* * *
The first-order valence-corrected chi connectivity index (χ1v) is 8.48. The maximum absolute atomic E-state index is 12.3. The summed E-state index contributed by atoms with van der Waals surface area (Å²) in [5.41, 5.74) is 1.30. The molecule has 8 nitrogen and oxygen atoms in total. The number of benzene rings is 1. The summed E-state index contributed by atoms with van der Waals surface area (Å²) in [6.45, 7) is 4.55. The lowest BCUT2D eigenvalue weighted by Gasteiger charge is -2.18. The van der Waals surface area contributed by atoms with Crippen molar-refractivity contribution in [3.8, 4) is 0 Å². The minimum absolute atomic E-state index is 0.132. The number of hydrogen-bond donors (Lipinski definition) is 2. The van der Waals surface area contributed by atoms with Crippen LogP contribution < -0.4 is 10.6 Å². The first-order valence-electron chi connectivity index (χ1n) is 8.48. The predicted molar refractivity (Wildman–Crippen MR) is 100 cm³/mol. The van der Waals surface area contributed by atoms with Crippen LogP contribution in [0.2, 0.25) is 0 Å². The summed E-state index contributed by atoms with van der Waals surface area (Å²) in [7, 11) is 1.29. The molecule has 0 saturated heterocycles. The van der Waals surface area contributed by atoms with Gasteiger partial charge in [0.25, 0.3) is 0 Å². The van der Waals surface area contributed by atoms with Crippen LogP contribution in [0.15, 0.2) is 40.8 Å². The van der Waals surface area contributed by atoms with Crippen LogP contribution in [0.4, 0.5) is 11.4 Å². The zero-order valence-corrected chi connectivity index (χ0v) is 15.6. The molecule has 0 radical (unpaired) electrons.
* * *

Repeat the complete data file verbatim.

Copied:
The first-order valence-corrected chi connectivity index (χ1v) is 8.48. The maximum absolute atomic E-state index is 12.3. The summed E-state index contributed by atoms with van der Waals surface area (Å²) in [5.41, 5.74) is 1.30. The molecule has 8 nitrogen and oxygen atoms in total. The number of benzene rings is 1. The summed E-state index contributed by atoms with van der Waals surface area (Å²) in [6.45, 7) is 4.55. The lowest BCUT2D eigenvalue weighted by Gasteiger charge is -2.18. The van der Waals surface area contributed by atoms with Crippen molar-refractivity contribution in [3.8, 4) is 0 Å². The minimum absolute atomic E-state index is 0.132. The number of hydrogen-bond donors (Lipinski definition) is 2. The van der Waals surface area contributed by atoms with Crippen LogP contribution < -0.4 is 10.6 Å². The first-order valence-electron chi connectivity index (χ1n) is 8.48. The predicted molar refractivity (Wildman–Crippen MR) is 100 cm³/mol. The van der Waals surface area contributed by atoms with Crippen LogP contribution in [0.2, 0.25) is 0 Å². The summed E-state index contributed by atoms with van der Waals surface area (Å²) in [7, 11) is 1.29. The molecule has 0 saturated heterocycles. The van der Waals surface area contributed by atoms with Gasteiger partial charge in [0.25, 0.3) is 0 Å². The van der Waals surface area contributed by atoms with Crippen LogP contribution in [0.15, 0.2) is 40.8 Å². The van der Waals surface area contributed by atoms with Crippen LogP contribution in [0.4, 0.5) is 11.4 Å². The zero-order valence-corrected chi connectivity index (χ0v) is 15.6. The molecule has 0 radical (unpaired) electrons.